The Zimbabwean Design & Branding THE VOICELESS CAMPAIGN by TBWA\Hunt\Lascaris Johannesburg

Adsarchive » Design & Branding » The Zimbabwean » THE VOICELESS CAMPAIGN


Pin to Collection
Add a note
Industry Newspapers
Media Design & Branding
Market South Africa
Agency TBWA\Hunt\Lascaris Johannesburg
Executive Creative Director Damon Stapleton
Art Director Shelley Smoler
Copywriter Raphael Basckin
Released February 2011

Credits & Description

Category: Design Photography
Product/Service: NEWSPAPER
Date of First Appearance: Feb 25 2011
Entry URL:
Chief Creative Officer: John Hunt (TBWA)
Executive Creative Director: Damon Stapleton (TBWA)
Art Director: Shelley Smoler (TBWA)
Copywriter: Raphael Basckin (TBWA)
Featured Photojournalists: Dirk-Jan Visser/Robin Hammond/James Oatway
Account Director: Bridget Langley (TBWA)
Operations Director: Carol Soames (TBWA)
Production Manager: Craig Walker (TBWA)
Stills Producer: Simone Allem (TBWA)
Project Manager: Leanne Ferris-Woods (TBWA)
Retoucher: Rob Frew
Project Photographers: Michael Grobler/Lucas Mathebula/Tebogo Suping (TBWA)
Media placement: Billboard - Food Crisis - Southgate - 25 February 2011
Media placement: Billboard - Civilian Miner - Souhtgate - 25 February 2011
Media placement: Billboard - Border Crossing - Southgate - 2 March 2011
Media placement: Billboard - Patient - Centurion - 28 February 2011
Media placement: Billboard - Homeless Boys - Centurion - 28 February 2011
Media placement: Billboard - Veteran - Cape Town - 1 March 2011
Media placement: Billboard - Silent Mother - Cape Town - 3 March 2011
Media placement: Billboard - Mother's Funeral - Soweto - 25 February 2011
Media placement: Billboard - Burn Victim - Fourways - 25 February 2011

Describe the brief from the client
Calls for change have swept North Africa.
Further south, in Zimbabwe, the continent’s most brutal dictatorship arrests people for simply speaking about what’s happening in Libya.
Our client is a newspaper called The Zimbabwean. For speaking-out against this regime, its vehicles are burned, and its vendors are beaten.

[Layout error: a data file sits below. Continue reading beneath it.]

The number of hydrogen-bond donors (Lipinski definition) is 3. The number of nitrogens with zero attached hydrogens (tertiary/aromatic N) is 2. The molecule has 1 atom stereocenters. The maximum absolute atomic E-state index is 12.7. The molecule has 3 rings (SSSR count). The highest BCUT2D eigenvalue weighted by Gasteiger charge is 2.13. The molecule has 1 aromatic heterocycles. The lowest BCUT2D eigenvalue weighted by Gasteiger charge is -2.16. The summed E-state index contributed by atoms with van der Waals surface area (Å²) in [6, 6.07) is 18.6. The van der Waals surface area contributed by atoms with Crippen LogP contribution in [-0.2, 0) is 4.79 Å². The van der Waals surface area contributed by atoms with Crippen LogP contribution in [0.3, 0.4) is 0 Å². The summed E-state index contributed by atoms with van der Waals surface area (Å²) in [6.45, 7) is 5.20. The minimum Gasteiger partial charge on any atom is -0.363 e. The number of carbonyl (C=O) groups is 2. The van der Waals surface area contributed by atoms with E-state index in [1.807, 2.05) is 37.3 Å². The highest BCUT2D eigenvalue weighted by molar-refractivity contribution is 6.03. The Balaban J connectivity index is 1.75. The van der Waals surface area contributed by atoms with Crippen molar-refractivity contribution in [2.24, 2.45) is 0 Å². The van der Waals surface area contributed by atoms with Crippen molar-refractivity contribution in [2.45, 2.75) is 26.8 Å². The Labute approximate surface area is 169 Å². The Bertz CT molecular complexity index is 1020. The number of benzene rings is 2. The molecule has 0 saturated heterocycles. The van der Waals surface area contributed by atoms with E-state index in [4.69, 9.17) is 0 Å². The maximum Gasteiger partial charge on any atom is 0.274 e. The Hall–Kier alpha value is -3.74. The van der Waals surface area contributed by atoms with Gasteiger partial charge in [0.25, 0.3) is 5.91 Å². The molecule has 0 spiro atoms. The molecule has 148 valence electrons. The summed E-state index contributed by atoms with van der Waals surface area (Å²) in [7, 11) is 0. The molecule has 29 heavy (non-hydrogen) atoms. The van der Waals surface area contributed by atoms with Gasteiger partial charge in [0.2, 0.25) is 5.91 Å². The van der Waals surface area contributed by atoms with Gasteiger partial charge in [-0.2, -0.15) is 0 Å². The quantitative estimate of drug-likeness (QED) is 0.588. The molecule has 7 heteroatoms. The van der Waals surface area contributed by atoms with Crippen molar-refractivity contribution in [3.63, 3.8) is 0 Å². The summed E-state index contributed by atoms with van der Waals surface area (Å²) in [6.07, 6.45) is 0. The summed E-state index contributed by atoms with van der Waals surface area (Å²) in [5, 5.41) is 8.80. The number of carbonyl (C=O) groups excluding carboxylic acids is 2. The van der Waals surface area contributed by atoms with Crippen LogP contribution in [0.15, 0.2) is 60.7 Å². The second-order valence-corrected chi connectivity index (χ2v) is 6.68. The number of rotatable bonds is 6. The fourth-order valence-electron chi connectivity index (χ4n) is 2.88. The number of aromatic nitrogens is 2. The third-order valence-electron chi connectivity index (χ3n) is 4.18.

This newspaper could not rely on street sales in Zimbabwe. They needed to target over a million Zimbabweans who have fled to South Africa and abroad.
In a global news environment noisier than any in history, we had to sell subscriptions to a newspaper Robert Mugabe was desperate to silence.

Describe the challenges and key objectives
Last year, The Zimbabwean carried reports that Mugabe’s notorious Central Intelligence Organisation had raided a small exhibition of photography in Harare-arresting several photojournalists. We knew anything the regime wanted to suppress, was exactly what we needed to show.
We sent an appeal to every photojournalist who had worked in Zimbabwe over the past year. Within days, we possessed hundreds of images documenting the crimes against humanity that lay beneath ZANU-PF censorship. Our objective was to demonstrate The Zimbabwean’s role as The Voice of the Voiceless, and, most importantly, what the viewer could do to ensure it was heard.

Describe how you arrived at the final design
In designing these posters, it was conceptually critical that the journalistic integrity of the photographs prevail. We positioned the iconic map of Zimbabwe to appear as an empty speech bubble at the corner of the subject’s mouth, illustrating the call to action ‘Give a Voice to the Voiceless’. This simple design intervention allows an image that informs to become a poster that compels viewers to act. We displayed these posters at retail/information points throughout expatriate Zimbabwean communities, Zimbabweans recognised their map instantly –making purchases and following through to a subscription website. An oppressed country became its own symbol of freedom.

Give some indication of how successful the outcome was in the market
In our first two months, The Voiceless Campaign has increased hits to The Zimbabwean website by 287%.

The Zimbabwean’s subscription base is growing by 10 % weekly.
Over half these subscriptions are bought for people inside Zimbabwe.

We used the silence the regime imposed, to talk to the world.